Football is full of stories of players who treated their national team as a flag of convenience and others who must have nurtured much graver private doubts about the country they represented. The great France striker Just Fontaine scored a record 13 goals at the 1958 World Cup, but as a French-Moroccan he must have had misgivings about representing a country that had only just relinquished control of Morocco amid great violence.
When Roy Keane was taunted by Patrick Vieira for turning his back on the Republic of Ireland, the former succinctly pointed out that Vieira had done exactly the same to his native Senegal. The Manchester United midfielder Darron Gibson was born in Northern Ireland but plays for the Republic – presumably because he feels it offers him the best chance of playing at a major tournament.
And everyone knows that this summer's World Cup will include plenty of players whose chief connection to the country they play for is their passport – such as Deco and Liedson, two Brazilians naturalised by Portugal. The Switzerland squad will in all likelihood include players born in Cape Verde, DR Congo and Kosovo. Capello, lest we forget, is still Italian.
Playing for the country that they represent in international football will mean something different to all these players. For some, perhaps the North Koreans, it will be a duty undertaken with some trepidation. For others, like the Trinidad and Tobago players or many of the Togo squad at the last World Cup, it will begin as a patriotic mission and end in recriminations over unpaid bonuses and corrupt officials.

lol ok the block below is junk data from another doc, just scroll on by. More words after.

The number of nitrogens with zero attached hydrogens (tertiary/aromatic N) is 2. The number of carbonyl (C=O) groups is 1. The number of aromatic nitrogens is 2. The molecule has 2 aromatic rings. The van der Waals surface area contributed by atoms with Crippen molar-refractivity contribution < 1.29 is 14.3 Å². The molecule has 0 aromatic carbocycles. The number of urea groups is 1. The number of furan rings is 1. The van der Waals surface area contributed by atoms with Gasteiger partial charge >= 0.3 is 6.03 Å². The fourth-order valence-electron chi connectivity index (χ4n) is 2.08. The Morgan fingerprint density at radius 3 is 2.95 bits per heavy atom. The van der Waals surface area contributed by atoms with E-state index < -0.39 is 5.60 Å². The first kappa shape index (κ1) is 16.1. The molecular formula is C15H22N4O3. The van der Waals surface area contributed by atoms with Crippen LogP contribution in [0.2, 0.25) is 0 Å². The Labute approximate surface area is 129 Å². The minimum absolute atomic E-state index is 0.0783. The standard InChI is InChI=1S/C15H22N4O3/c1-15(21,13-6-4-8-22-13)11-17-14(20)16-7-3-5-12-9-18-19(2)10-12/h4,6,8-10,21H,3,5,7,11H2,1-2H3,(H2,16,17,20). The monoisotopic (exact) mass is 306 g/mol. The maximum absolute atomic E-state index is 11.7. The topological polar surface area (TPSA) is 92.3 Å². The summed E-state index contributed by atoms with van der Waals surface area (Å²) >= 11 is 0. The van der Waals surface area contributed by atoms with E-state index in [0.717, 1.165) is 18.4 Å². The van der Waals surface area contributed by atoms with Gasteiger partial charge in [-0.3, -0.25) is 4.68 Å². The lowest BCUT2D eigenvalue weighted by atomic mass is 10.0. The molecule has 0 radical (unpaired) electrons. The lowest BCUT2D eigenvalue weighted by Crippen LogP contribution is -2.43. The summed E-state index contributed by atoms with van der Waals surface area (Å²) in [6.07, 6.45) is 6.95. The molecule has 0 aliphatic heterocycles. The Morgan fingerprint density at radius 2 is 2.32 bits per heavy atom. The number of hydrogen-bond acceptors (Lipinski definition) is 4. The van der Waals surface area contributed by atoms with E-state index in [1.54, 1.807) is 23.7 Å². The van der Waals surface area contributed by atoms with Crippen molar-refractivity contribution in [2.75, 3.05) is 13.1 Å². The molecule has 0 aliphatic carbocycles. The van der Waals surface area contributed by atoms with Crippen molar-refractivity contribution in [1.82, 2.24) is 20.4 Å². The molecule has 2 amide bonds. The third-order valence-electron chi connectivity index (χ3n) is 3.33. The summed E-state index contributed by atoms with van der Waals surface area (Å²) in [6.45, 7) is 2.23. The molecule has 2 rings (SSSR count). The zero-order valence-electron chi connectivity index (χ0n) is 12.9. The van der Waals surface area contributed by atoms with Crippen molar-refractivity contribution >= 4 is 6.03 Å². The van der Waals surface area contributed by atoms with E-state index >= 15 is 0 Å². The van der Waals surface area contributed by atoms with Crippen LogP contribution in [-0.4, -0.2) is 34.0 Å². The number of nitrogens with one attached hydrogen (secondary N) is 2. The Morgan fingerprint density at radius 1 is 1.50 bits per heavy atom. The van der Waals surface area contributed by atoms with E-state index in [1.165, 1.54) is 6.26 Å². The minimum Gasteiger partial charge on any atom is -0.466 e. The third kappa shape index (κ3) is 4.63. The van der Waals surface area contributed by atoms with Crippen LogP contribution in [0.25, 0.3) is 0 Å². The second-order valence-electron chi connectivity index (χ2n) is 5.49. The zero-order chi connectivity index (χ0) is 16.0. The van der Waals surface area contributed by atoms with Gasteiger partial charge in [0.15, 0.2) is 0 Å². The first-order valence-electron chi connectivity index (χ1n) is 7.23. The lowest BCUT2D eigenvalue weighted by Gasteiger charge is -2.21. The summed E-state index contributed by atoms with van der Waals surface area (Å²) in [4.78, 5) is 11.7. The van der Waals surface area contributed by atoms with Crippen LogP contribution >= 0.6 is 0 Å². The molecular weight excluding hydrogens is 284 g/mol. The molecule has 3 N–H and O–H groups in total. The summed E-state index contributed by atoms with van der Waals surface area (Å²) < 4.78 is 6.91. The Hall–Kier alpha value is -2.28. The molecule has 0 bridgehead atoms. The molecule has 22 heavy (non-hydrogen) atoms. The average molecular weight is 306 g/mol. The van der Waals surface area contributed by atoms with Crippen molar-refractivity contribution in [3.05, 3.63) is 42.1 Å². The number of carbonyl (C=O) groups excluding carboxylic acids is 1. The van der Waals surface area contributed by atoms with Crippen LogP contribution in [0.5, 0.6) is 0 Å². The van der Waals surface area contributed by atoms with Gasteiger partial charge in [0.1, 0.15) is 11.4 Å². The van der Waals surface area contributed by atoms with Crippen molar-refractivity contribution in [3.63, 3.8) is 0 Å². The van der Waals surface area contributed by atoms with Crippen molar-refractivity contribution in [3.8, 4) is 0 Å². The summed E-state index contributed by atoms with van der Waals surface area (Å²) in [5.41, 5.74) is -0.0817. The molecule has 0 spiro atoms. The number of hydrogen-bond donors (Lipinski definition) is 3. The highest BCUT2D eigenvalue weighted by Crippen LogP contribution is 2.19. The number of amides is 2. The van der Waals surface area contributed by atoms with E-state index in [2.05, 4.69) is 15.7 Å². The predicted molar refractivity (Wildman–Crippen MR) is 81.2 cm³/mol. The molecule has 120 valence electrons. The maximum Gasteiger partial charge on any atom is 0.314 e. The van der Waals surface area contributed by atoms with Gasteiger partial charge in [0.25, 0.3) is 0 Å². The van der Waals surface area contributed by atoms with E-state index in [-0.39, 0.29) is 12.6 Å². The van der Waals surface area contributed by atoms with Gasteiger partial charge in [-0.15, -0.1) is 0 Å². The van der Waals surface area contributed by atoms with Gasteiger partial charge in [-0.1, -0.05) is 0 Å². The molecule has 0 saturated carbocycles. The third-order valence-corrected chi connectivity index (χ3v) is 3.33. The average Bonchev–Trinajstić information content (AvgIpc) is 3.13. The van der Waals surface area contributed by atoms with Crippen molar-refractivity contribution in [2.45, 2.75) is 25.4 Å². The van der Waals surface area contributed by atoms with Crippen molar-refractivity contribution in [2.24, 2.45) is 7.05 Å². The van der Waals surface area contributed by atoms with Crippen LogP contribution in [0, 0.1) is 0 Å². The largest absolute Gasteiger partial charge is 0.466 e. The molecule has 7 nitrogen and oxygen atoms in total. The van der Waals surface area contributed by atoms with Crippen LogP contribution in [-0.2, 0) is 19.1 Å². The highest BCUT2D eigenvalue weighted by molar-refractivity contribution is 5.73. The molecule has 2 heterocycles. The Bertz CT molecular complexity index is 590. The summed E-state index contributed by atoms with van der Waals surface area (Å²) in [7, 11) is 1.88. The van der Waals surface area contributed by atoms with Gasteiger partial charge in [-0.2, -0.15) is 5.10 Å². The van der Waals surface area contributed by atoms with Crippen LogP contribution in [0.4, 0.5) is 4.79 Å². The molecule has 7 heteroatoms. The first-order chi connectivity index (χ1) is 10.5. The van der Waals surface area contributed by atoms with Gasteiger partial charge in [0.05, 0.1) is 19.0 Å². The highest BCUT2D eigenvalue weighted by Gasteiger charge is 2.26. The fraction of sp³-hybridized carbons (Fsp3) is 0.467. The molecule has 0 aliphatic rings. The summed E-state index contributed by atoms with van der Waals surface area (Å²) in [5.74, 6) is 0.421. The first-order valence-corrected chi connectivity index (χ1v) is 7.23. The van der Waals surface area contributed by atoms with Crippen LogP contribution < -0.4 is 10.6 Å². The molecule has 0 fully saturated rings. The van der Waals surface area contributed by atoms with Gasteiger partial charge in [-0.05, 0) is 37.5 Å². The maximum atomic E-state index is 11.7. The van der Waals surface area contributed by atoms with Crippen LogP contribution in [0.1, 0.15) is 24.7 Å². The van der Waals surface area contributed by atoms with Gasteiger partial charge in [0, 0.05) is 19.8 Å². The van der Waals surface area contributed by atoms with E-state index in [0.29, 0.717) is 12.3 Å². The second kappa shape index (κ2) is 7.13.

Carragher was only being honest about his feelings for England; something that most of the current squad are reluctant to do. In private, many of them would admit they like the prestige of playing for England but they could do without the mid-season friendlies in Qatar or the booing they are sometimes subjected to at Wembley.
You can complain ceaselessly about most aspects of English life: the politicians, the house prices, the weather but woe betide any footballer who says that playing for the national football team is not the greatest honour he could conceive of. We send our players into every tournament with an extraordinary burden of pressure; they should not have to pretend that they love every minute of it.
Seven could turn out to be Fulham's unlucky number
No one would wish to rain on Fulham's parade this week but the fact that they have seven of their Europa League final players out of contract at the end of next season, including Danny Murphy, Mark Schwarzer, Paul Konchesky and Zoltan Gera, makes you wonder if they have thought the strategy through.
With their manager such a hot property and the expectations likely to be much higher next season it demonstrates a great deal of confidence on the club's behalf. If more than half the first team are potentially leaving they must have a good Plan B.
Now this is just the little earner tired footballers need
You might have heard of the A:3K Football event scheduled at the O2 Arena in July; a multimillion-pound sponsors' wet-dream with big names like Didier Drogba, Cristiano Ronaldo and Steven Gerrard being paid a fortune to compete in school sports day-style challenges against one another.
With the music and the "futuristic set" it sounds like the kind of thing an eight-year-old might dream up after one too many sugary drinks. Without wishing to sound like a misery, is this really the best pre-season for a lot of very well-paid men who will just have played in a World Cup finals?Reuse content